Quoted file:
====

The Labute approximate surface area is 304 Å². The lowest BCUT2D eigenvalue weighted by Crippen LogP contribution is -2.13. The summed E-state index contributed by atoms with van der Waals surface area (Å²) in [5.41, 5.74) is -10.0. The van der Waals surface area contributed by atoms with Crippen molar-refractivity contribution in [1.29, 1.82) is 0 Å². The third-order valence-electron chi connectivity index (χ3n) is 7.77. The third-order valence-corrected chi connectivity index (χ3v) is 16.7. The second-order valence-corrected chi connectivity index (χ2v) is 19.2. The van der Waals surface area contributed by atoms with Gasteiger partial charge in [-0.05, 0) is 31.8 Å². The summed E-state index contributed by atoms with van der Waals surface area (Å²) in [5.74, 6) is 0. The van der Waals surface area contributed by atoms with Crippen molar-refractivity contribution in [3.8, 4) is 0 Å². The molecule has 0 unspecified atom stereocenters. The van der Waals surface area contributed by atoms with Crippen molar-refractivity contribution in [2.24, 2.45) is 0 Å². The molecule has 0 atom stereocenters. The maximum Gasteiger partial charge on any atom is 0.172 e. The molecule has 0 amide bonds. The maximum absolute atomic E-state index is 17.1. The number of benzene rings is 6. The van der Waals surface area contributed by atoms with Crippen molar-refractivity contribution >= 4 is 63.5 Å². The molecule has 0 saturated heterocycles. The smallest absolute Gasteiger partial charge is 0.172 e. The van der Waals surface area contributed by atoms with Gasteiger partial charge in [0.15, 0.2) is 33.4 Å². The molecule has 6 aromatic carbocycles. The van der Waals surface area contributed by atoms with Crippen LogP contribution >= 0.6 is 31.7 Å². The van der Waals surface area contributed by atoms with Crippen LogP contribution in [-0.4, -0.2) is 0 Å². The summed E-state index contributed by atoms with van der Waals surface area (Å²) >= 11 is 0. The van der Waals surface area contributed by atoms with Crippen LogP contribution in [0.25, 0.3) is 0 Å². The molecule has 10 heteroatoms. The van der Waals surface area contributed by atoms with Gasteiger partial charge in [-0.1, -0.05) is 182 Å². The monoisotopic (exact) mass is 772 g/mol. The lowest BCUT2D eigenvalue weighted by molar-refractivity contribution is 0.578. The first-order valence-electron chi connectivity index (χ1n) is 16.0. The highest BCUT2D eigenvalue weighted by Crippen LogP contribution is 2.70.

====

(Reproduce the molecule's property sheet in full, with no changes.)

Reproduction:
The Labute approximate surface area is 304 Å². The lowest BCUT2D eigenvalue weighted by Crippen LogP contribution is -2.13. The summed E-state index contributed by atoms with van der Waals surface area (Å²) in [5.41, 5.74) is -10.0. The van der Waals surface area contributed by atoms with Crippen molar-refractivity contribution in [1.29, 1.82) is 0 Å². The third-order valence-electron chi connectivity index (χ3n) is 7.77. The third-order valence-corrected chi connectivity index (χ3v) is 16.7. The second-order valence-corrected chi connectivity index (χ2v) is 19.2. The van der Waals surface area contributed by atoms with Gasteiger partial charge in [-0.05, 0) is 31.8 Å². The summed E-state index contributed by atoms with van der Waals surface area (Å²) in [5.74, 6) is 0. The van der Waals surface area contributed by atoms with Crippen molar-refractivity contribution in [3.8, 4) is 0 Å². The molecule has 0 unspecified atom stereocenters. The van der Waals surface area contributed by atoms with Crippen molar-refractivity contribution in [2.24, 2.45) is 0 Å². The molecule has 0 atom stereocenters. The maximum Gasteiger partial charge on any atom is 0.172 e. The molecule has 0 amide bonds. The maximum absolute atomic E-state index is 17.1. The number of benzene rings is 6. The van der Waals surface area contributed by atoms with Crippen molar-refractivity contribution >= 4 is 63.5 Å². The molecule has 0 saturated heterocycles. The smallest absolute Gasteiger partial charge is 0.172 e. The van der Waals surface area contributed by atoms with Gasteiger partial charge in [0.15, 0.2) is 33.4 Å². The molecule has 6 aromatic carbocycles. The van der Waals surface area contributed by atoms with Crippen LogP contribution >= 0.6 is 31.7 Å². The van der Waals surface area contributed by atoms with Crippen LogP contribution in [-0.4, -0.2) is 0 Å². The summed E-state index contributed by atoms with van der Waals surface area (Å²) >= 11 is 0. The van der Waals surface area contributed by atoms with Crippen LogP contribution in [0.25, 0.3) is 0 Å². The molecule has 10 heteroatoms. The van der Waals surface area contributed by atoms with Gasteiger partial charge in [-0.1, -0.05) is 182 Å². The monoisotopic (exact) mass is 772 g/mol. The lowest BCUT2D eigenvalue weighted by molar-refractivity contribution is 0.578. The first-order valence-electron chi connectivity index (χ1n) is 16.0. The highest BCUT2D eigenvalue weighted by Crippen LogP contribution is 2.70.